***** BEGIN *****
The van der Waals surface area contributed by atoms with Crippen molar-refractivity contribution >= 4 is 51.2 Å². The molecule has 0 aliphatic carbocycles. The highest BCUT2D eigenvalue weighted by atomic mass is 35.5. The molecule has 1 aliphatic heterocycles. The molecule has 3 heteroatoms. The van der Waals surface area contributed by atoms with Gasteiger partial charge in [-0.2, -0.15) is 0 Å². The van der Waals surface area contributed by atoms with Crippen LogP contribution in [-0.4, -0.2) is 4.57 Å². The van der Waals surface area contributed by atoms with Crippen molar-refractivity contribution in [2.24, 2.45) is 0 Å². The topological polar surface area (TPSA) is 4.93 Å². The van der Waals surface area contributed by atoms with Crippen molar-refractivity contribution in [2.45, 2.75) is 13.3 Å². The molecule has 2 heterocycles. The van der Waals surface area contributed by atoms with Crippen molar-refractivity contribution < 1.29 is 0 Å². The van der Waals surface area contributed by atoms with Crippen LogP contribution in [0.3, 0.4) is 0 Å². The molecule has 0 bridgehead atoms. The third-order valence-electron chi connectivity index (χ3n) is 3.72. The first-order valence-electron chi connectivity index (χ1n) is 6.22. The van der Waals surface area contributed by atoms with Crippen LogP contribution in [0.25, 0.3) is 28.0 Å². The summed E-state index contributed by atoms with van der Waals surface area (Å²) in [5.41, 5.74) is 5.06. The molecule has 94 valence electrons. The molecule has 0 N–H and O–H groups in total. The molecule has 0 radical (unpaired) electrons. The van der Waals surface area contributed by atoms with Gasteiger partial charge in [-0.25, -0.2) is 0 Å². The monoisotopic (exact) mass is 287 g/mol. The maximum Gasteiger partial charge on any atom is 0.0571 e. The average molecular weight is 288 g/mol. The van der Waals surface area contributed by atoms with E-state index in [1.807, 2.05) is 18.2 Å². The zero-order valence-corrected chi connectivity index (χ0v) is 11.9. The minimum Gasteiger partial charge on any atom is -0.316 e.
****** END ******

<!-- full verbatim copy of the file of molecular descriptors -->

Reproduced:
The van der Waals surface area contributed by atoms with Crippen molar-refractivity contribution >= 4 is 51.2 Å². The molecule has 0 aliphatic carbocycles. The highest BCUT2D eigenvalue weighted by atomic mass is 35.5. The molecule has 1 aliphatic heterocycles. The molecule has 3 heteroatoms. The van der Waals surface area contributed by atoms with Gasteiger partial charge in [-0.2, -0.15) is 0 Å². The van der Waals surface area contributed by atoms with Crippen LogP contribution in [-0.4, -0.2) is 4.57 Å². The van der Waals surface area contributed by atoms with Crippen molar-refractivity contribution in [2.24, 2.45) is 0 Å². The topological polar surface area (TPSA) is 4.93 Å². The van der Waals surface area contributed by atoms with Crippen molar-refractivity contribution in [2.45, 2.75) is 13.3 Å². The molecule has 2 heterocycles. The van der Waals surface area contributed by atoms with Crippen molar-refractivity contribution < 1.29 is 0 Å². The van der Waals surface area contributed by atoms with Crippen LogP contribution in [0.3, 0.4) is 0 Å². The molecule has 0 bridgehead atoms. The third-order valence-electron chi connectivity index (χ3n) is 3.72. The first-order valence-electron chi connectivity index (χ1n) is 6.22. The van der Waals surface area contributed by atoms with Crippen LogP contribution in [0.25, 0.3) is 28.0 Å². The summed E-state index contributed by atoms with van der Waals surface area (Å²) in [5.41, 5.74) is 5.06. The molecule has 94 valence electrons. The molecule has 0 N–H and O–H groups in total. The molecule has 0 radical (unpaired) electrons. The van der Waals surface area contributed by atoms with Gasteiger partial charge in [-0.25, -0.2) is 0 Å². The monoisotopic (exact) mass is 287 g/mol. The maximum Gasteiger partial charge on any atom is 0.0571 e. The average molecular weight is 288 g/mol. The van der Waals surface area contributed by atoms with E-state index in [1.807, 2.05) is 18.2 Å². The zero-order valence-corrected chi connectivity index (χ0v) is 11.9. The minimum Gasteiger partial charge on any atom is -0.316 e.